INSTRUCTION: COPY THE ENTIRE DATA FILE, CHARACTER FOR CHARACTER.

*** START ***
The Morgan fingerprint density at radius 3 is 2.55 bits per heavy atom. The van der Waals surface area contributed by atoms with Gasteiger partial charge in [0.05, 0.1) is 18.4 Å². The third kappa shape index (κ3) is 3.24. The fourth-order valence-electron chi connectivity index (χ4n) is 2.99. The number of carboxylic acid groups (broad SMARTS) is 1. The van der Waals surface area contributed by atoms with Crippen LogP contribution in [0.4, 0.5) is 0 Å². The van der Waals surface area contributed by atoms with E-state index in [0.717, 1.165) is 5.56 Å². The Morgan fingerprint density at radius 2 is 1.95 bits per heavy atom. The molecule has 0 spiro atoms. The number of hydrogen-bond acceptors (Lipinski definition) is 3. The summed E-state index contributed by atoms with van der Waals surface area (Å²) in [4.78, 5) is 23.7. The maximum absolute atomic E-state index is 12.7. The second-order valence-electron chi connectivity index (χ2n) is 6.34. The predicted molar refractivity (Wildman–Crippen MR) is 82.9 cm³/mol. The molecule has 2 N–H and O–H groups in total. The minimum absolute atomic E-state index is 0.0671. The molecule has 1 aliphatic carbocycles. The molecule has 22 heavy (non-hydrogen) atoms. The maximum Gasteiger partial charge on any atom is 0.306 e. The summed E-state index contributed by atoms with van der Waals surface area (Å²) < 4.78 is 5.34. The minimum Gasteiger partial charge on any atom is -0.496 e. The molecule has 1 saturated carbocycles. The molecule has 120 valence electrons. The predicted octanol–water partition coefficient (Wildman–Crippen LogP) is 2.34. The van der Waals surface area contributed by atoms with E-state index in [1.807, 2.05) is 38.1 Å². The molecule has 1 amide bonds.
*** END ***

The Morgan fingerprint density at radius 3 is 2.55 bits per heavy atom. The van der Waals surface area contributed by atoms with Gasteiger partial charge in [0.05, 0.1) is 18.4 Å². The third kappa shape index (κ3) is 3.24. The fourth-order valence-electron chi connectivity index (χ4n) is 2.99. The number of carboxylic acid groups (broad SMARTS) is 1. The van der Waals surface area contributed by atoms with Crippen LogP contribution in [0.4, 0.5) is 0 Å². The van der Waals surface area contributed by atoms with E-state index in [0.717, 1.165) is 5.56 Å². The Morgan fingerprint density at radius 2 is 1.95 bits per heavy atom. The molecule has 0 spiro atoms. The number of hydrogen-bond acceptors (Lipinski definition) is 3. The summed E-state index contributed by atoms with van der Waals surface area (Å²) in [4.78, 5) is 23.7. The maximum absolute atomic E-state index is 12.7. The second-order valence-electron chi connectivity index (χ2n) is 6.34. The predicted molar refractivity (Wildman–Crippen MR) is 82.9 cm³/mol. The molecule has 2 N–H and O–H groups in total. The minimum absolute atomic E-state index is 0.0671. The molecule has 1 aliphatic carbocycles. The molecule has 22 heavy (non-hydrogen) atoms. The maximum Gasteiger partial charge on any atom is 0.306 e. The summed E-state index contributed by atoms with van der Waals surface area (Å²) < 4.78 is 5.34. The minimum Gasteiger partial charge on any atom is -0.496 e. The molecule has 1 saturated carbocycles. The molecule has 120 valence electrons. The predicted octanol–water partition coefficient (Wildman–Crippen LogP) is 2.34. The van der Waals surface area contributed by atoms with E-state index in [1.807, 2.05) is 38.1 Å². The molecule has 1 amide bonds.